Business Interruption Insurance policies present three main issues to policyholders in the face of the Pandemic. Standard policies generally only cover loss of income where a business is closed because of physical damage. This means because of a storm, fire or flood and would not extend to losses caused by the lockdowns.
Secondly, many policyholders had paid to extend their cover to include ‘disease’. They came unstuck on the precise working of their policy. Some policies name specific diseases, which will have not included Covid-19. Others will simply refer to ‘infectious’ or ‘contagious’ diseases. Many Insurers argued that this could not apply to Covid-19. Insurers worked on the principle that this only applied to localised outbreaks. They insisted that losses caused by a national lockdown could and should not be included.
Many businesses paid to extend their cover to include losses caused by not being able to access their business premises. These policies were particularly popular with the hospitality and leisure sectors. Indeed, the Government’s directive to close their doors, significantly impacted both sectors. In some instances, this only applied to events where the Police had cordoned an area off. However, there was a huge disparity between the wording of policies and the scope for policyholders to recover their losses.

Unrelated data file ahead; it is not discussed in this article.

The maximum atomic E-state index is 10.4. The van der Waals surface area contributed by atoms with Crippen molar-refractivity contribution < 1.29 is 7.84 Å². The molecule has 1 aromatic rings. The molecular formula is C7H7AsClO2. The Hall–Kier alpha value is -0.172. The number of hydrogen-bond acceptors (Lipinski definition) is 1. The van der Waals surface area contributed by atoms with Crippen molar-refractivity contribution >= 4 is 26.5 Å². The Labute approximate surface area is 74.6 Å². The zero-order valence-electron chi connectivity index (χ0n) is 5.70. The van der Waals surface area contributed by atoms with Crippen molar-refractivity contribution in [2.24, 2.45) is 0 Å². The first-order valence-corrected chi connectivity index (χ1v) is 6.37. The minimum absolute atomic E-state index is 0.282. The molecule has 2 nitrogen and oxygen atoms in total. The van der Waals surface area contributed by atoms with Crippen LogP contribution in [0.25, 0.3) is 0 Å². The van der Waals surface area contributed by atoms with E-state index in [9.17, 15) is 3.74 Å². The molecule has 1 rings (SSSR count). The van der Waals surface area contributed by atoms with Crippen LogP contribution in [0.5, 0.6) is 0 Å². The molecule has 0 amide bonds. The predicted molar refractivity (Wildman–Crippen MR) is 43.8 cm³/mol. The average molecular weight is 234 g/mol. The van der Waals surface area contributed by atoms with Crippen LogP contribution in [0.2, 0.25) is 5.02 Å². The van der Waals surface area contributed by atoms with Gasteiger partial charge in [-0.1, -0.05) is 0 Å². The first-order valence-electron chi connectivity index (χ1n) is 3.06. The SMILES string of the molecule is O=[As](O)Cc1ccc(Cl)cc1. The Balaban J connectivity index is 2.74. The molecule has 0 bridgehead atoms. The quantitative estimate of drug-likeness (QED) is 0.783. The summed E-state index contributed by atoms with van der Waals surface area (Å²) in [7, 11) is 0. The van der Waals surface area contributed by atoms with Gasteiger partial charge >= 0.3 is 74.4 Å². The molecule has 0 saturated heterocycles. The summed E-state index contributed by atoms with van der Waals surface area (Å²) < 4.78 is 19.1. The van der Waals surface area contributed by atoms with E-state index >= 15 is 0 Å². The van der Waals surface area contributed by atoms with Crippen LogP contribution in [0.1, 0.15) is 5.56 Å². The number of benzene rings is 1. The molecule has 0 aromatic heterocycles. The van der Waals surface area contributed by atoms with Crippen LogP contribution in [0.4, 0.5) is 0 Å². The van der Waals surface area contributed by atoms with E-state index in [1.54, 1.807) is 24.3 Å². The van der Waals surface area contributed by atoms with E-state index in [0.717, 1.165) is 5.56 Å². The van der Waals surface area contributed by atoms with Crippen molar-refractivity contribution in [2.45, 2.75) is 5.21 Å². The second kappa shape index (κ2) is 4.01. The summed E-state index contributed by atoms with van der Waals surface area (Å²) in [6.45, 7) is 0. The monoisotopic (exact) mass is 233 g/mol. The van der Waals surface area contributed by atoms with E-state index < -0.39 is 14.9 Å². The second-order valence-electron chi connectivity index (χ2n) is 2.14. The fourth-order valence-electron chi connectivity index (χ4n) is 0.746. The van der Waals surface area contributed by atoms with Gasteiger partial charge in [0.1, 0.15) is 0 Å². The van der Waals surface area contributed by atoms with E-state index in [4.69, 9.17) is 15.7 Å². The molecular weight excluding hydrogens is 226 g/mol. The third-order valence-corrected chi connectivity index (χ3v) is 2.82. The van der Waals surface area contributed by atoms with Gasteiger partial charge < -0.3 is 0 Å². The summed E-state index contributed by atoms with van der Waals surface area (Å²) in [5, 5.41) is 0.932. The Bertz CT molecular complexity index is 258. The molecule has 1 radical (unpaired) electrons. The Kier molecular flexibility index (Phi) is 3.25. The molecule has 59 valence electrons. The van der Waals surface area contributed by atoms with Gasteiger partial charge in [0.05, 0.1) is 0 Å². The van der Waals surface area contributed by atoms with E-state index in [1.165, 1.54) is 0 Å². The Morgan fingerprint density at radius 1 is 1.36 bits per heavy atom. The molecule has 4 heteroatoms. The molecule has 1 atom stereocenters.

The High Court made two important rulings.
In respect of the “disease” policies, these should have been interpreted far more widely than the insurers had done. The court found that most of these policies would indeed provide cover. Many insurers had sought to limit their cover to precise diseases occurring within a limited radius of the insured. The court disagreed with the insurers that a policy could be limited, unless the wording was very clear, to paying out for losses resulting from localised Covid-19 outbreaks only.